Klara and the Sun
I first saw this book in an email, in Dymocks newsletter in my ‘non-focused’ inbox. I like to think it was fate, given that I only sporadically check that inbox. But that day, I did. And the cover was what got me.
It was a sun moving through this square window but the side of the pages were printed in a way that looked like the moving through the pages. That image was imprinted in my mind.
Next time I was at Dymocks, I saw the book and got it (although not the limited edition, just good old paper back).
This book is a good old dystopian fiction, one of my favourite genres. My measure of whether I like a good dystopian is how intensely I binged it. For me a great dystopian is a page turner, a book that I want to finish in one breath. I’ll start in the afternoon and then keep reading into the evening (or morning) until I cannot keep my eyes open anymore. Then I would sleep and resume in the afternoon, holding my breath until I finish and close the book.
For Klara and the Sun, I held on to my breath for one and a half days, and that is why it will feature in Books that Broke Me.
The book is told through the perspective of a robot with artificial general intelligence (see the difference between narrow and general AI here https://codebots.com/artificial-intelligence/the-3-types-of-ai-is-the-third-even-possible), Klara, as she experiences this world with her friend, Miss Josie. My favourite part was the slow drip reveals, as Ishiguro describes Klara’s observations on the everyday in meticulous loving detail.
“Then the Coffee Cup Lady reached the RPO Building side, and she and the man were holding each other so tightly they were like one large person, and the Sun, noticing, was pouring his nourishment on them. I still couldn’t see the Coffee Cup Lady’s face, but the man had this eyes tightly shut, and I wasn’t sure if he was very happy or very upset…
…[The Manager said] “That must be it. They lost each other. And perhaps just now, just by chance, they found each other again” …
… ‘Sometimes,’ she [the Manger] said, ‘at special moments like that, people feel a pain alongside their happiness. I’m glad you watch everything so carefully, Klara.”
But sometimes, not matter how hard I tried, I wasn’t able to decipher what Klara described, such as the Cootings Machine.
“So when the Cootings Machine first arrived, I thought it might be a machine to fight Pollution, but Boy AF Rex said no, it was something specially designed to make more of it … The Cootings Machine — I named it that in my mind because it had ‘Cootings’ in big letters across its side — began with a high-pitched whine … But there were three short funnels protruding from its roof, and smoke began to come up out of them. At first the smoke came in little white puffs, then grew darker, till it no longer rose as separate cloud but as one think continuous one.”
It might have just been my lack of knowledge about the construction but after the I googled for a bit and did not find any machines that really fit my image of Klara’s Cootings Machine.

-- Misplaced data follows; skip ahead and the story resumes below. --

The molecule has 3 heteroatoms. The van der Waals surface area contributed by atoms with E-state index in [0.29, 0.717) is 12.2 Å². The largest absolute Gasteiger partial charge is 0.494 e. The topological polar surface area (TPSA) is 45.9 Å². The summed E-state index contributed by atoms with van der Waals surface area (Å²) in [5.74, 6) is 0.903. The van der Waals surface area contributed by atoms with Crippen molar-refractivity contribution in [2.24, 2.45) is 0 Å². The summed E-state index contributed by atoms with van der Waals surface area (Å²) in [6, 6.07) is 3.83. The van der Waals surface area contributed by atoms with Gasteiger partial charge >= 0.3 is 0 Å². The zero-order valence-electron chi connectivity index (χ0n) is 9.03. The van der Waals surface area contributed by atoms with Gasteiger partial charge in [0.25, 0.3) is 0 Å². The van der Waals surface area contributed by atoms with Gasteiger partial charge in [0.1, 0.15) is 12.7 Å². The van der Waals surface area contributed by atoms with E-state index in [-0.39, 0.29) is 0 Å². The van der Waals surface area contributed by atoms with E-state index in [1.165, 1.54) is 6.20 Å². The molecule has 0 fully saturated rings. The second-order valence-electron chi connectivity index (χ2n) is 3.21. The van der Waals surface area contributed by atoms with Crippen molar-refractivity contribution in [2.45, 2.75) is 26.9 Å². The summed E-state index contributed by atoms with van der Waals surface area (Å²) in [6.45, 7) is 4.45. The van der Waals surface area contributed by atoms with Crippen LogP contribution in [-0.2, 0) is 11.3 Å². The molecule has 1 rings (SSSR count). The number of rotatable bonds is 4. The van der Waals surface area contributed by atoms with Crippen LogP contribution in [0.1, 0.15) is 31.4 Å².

This made me think about perception and reality, which I think I sometimes take for granted. For example, for someone who has never witness a internal combustion engine car for the first time, it must be such a weird thing. A metal box with its four wheels and a couch, drinking black liquid to propel itself forward. It was so refreshing to restart from a blank slate and see everyday objects from Klara’s perspective and a starting point of zero.
This book reminded me of one of my favourite AI art pieces. As it asks a similar question, how does machines perceive us?
The perception engines collection used AI neural networks to observe real world objects and then created the computer’s representation of the these objects aka the computer’s perception. For example, here was the computational perception of an electric fan.
While the titular character is a machine and we experience the world through her perspective, like at many of Ishiguro’s books, at its core, it questions what makes us human.
Are there any intangibles that can’t be replicated by technology once it reaches a certain level? Maybe the soul? But once technology maps out our human existence, can the components of the soul also be created?
“Our generation still carry the old feelings. A part of us refuses to let go. The part that wants to keep believing there’s something unreachable inside each of us. Something that’s unique and won’t transfer. But there’s nothing like that, we know that now. You know that. For people our age it’s a hard one to let go.”
My favourite part of dystopian fictions, where in this make-belief setting, it asks these fundamental questions so real and at the core of everything we experience everyday. It lures you into a fantasy, a fiction, a make-believe world of the future, giving you a false sense of security. You think to yourself, ‘Yes, of course in this make belief world of sentient robots, it would be okay to ask what makes humans distinct from them?’
Then it’s too late, you are (or at least I was) already questioning my own humanity, asking myself what it means to be human.
“There was something very special, but it wasn’t inside Josie. It was inside those who loved her.”
As I turned over the last page and closed the back cover, I finally breathed out, a breath I didn’t realise I was holding on to. On the surface nothing had changed, but inside, a question, with no answers, but a release, the perfect dystopian novel.
“Hope,’ he said. ‘Damn thing never leaves you alone.”
(Google, the future overload, please be good to me), until next time,